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I want to improve my programming knowledge - filling in holes and working out what I don't know - and a good way to do that seems to be understanding all the different programming paradigms that are out there.

Wikipedia lists a lot of them and provides some information, but it's not all well-written, I'm finding that difficult to digest, and hard to understand how they inter-relate (i.e. which ones are complementary, competing, or completely separate ideas).

Can anyone recommend a good place I can read up on all these concepts, in a way that is consistent, interesting and engaging, and will help me to ensure I understand it all?

(To be clear, I'm not looking for language recommendations - rather, what I'd like is explanations and general information about paradigms themselves, 'untainted' by a particular implementation.)

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closed as primarily opinion-based by ChrisF Sep 25 '13 at 11:34

Many good questions generate some degree of opinion based on expert experience, but answers to this question will tend to be almost entirely based on opinions, rather than facts, references, or specific expertise.If this question can be reworded to fit the rules in the help center, please edit the question.

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You would be better off writing code in said paradigms. Book knowledge is easily forgotten while experience sticks around. –  ChaosPandion Oct 9 '10 at 19:39
    
Sure, I'll be doing that. But I can't practise what I don't know in the first place. –  Peter Boughton Oct 9 '10 at 19:45
    
But you can't know what you don't practice. Reading Van Roy might be a good academic exercise, but actually writing programs in Prolog (logic), Haskell (functional), Erlang (concurrent) and Smalltalk (OO) will teach you much more. –  Frank Shearar Oct 10 '10 at 7:46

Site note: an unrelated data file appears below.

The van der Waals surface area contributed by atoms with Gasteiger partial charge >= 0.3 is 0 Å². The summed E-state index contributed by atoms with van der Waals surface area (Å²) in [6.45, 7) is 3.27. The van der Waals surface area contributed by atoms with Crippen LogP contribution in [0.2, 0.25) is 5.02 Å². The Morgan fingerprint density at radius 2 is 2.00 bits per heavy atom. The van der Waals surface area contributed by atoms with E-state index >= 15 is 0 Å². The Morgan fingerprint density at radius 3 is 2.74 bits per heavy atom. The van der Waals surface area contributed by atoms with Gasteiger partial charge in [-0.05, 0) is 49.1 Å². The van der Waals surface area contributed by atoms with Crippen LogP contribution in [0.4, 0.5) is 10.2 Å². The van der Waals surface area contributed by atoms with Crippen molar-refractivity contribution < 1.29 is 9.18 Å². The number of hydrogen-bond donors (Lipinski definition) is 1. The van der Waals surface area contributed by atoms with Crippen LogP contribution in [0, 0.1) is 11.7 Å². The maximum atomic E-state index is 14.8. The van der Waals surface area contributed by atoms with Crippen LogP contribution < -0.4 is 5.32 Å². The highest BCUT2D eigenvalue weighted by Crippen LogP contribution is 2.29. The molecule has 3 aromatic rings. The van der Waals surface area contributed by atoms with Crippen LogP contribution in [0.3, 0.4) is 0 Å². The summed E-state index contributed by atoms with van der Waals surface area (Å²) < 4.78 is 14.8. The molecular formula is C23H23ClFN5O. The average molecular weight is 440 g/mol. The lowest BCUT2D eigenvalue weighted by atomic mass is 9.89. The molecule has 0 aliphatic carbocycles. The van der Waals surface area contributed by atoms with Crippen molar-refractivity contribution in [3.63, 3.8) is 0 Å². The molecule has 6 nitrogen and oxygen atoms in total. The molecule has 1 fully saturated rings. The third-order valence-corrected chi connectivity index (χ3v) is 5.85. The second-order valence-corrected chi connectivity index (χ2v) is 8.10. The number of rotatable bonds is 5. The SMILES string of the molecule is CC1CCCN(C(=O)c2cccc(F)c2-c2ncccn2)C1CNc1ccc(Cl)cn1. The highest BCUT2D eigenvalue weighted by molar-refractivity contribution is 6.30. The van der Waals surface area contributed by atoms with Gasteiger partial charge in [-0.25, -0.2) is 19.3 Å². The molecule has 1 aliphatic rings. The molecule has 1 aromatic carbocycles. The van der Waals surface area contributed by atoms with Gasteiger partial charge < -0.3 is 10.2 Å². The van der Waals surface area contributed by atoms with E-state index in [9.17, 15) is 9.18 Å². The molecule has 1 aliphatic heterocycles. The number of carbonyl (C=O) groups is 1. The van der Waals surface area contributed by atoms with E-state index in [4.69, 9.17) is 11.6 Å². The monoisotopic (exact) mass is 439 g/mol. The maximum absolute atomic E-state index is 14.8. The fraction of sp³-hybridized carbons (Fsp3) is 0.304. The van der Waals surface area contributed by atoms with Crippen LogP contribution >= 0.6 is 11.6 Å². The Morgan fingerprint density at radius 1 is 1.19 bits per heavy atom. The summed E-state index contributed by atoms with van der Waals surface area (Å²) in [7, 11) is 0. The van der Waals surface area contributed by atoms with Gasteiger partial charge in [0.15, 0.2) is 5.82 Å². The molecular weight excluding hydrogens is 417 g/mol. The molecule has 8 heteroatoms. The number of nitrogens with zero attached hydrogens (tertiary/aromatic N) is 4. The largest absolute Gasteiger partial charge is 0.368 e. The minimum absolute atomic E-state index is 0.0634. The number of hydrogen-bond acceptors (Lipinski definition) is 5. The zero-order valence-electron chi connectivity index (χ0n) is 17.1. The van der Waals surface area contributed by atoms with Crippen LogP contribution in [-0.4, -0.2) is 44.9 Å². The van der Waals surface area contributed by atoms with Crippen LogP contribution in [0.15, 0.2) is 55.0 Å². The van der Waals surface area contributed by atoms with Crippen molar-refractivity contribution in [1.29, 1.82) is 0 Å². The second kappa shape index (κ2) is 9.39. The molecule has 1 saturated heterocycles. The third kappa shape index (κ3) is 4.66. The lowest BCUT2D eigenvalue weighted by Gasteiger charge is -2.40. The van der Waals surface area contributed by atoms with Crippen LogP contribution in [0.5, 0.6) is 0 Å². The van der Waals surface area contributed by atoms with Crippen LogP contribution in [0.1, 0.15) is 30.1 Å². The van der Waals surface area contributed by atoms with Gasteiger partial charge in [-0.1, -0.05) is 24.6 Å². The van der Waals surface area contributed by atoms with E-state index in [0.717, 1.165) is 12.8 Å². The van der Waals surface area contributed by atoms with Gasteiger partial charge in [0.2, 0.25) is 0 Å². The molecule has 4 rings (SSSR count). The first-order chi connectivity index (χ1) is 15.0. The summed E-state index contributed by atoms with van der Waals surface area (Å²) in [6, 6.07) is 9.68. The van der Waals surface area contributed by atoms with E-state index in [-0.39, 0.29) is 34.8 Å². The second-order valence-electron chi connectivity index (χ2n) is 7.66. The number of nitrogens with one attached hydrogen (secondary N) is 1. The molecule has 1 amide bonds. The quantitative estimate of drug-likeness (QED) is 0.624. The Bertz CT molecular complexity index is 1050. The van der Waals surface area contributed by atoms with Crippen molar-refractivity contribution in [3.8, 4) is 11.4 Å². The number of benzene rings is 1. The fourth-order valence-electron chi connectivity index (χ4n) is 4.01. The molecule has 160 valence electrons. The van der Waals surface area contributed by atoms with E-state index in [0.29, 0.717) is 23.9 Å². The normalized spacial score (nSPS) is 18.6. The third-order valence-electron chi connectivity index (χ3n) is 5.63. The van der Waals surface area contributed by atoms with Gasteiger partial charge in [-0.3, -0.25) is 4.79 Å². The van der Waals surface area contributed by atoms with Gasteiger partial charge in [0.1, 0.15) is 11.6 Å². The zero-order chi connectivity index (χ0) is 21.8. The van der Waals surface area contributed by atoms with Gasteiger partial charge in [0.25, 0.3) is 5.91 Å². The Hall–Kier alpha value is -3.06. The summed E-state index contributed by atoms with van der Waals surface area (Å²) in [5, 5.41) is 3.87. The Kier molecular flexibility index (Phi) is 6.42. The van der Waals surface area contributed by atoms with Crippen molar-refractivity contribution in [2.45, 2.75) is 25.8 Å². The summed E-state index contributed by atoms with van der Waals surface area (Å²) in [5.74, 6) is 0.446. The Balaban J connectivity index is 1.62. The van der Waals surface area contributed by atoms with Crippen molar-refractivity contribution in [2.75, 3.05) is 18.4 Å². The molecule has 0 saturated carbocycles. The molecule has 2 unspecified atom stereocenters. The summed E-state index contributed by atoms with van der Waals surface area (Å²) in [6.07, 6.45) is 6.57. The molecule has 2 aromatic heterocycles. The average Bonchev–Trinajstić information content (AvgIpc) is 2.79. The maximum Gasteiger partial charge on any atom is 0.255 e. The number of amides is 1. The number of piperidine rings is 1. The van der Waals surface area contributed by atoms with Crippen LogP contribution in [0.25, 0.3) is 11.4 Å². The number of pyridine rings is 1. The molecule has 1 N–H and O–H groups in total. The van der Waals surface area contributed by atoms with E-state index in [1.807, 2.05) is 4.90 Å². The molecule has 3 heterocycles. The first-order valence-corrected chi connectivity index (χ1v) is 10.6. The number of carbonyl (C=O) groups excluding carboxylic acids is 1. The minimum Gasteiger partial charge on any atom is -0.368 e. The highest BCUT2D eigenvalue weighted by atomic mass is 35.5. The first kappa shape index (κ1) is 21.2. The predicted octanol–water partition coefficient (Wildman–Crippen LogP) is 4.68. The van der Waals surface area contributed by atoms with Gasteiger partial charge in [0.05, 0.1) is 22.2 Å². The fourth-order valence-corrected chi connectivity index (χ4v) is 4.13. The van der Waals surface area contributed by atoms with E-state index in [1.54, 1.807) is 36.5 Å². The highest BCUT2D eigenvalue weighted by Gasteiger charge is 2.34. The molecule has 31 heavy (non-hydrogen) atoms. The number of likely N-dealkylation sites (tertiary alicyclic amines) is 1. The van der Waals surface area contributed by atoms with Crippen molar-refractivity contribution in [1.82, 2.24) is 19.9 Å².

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4 Answers

Be sure to check this map, from the book Concepts, Techniques, and Models of Computer Programming:

alt text

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Yeah, seen that, but - although it's pretty - it doesn't really tell me anything. It seems that it might help clarify other explanations, but on its own it's not much use. Might be the book (which the chart is inspired by; not directly from) is worth reading... will be investigating that. –  Peter Boughton Oct 9 '10 at 20:25
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The Structure and Interpretation of Computer Programs. You can get Abelson and Sussman's lectures on the first edition here and UC Berkeley's paradigms course with SICP here. I've also heard very good things about Concepts, Techniques, and Models of Computer Programming by Peter Van Roy and Seif Haridi, but I haven't had a chance to go through it yet.

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I know this isn't exactly the answer you're looking for, but as ChaosPandion said, you'd really be better off just picking a language using a paradigm you don't know and using it.